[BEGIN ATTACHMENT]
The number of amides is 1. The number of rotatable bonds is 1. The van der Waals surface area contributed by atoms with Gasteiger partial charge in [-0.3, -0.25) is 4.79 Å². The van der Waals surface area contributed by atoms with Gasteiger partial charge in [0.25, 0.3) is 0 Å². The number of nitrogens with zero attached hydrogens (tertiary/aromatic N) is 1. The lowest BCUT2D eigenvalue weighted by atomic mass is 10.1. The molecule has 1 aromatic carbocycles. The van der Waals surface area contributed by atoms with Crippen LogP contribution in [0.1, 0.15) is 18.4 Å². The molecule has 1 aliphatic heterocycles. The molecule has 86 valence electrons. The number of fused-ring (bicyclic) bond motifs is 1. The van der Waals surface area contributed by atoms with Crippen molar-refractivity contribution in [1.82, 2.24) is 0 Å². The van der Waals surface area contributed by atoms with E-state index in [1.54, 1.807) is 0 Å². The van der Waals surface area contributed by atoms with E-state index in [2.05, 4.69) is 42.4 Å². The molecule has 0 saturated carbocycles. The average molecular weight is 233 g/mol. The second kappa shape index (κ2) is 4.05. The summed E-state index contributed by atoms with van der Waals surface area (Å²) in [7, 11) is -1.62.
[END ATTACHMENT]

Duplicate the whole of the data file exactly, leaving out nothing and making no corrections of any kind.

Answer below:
The number of amides is 1. The number of rotatable bonds is 1. The van der Waals surface area contributed by atoms with Gasteiger partial charge in [-0.3, -0.25) is 4.79 Å². The van der Waals surface area contributed by atoms with Gasteiger partial charge in [0.25, 0.3) is 0 Å². The number of nitrogens with zero attached hydrogens (tertiary/aromatic N) is 1. The lowest BCUT2D eigenvalue weighted by atomic mass is 10.1. The molecule has 1 aromatic carbocycles. The van der Waals surface area contributed by atoms with Crippen LogP contribution in [0.1, 0.15) is 18.4 Å². The molecule has 1 aliphatic heterocycles. The molecule has 86 valence electrons. The number of fused-ring (bicyclic) bond motifs is 1. The van der Waals surface area contributed by atoms with Crippen molar-refractivity contribution in [1.82, 2.24) is 0 Å². The van der Waals surface area contributed by atoms with E-state index in [1.54, 1.807) is 0 Å². The van der Waals surface area contributed by atoms with E-state index in [2.05, 4.69) is 42.4 Å². The molecule has 0 saturated carbocycles. The average molecular weight is 233 g/mol. The second kappa shape index (κ2) is 4.05. The summed E-state index contributed by atoms with van der Waals surface area (Å²) in [7, 11) is -1.62.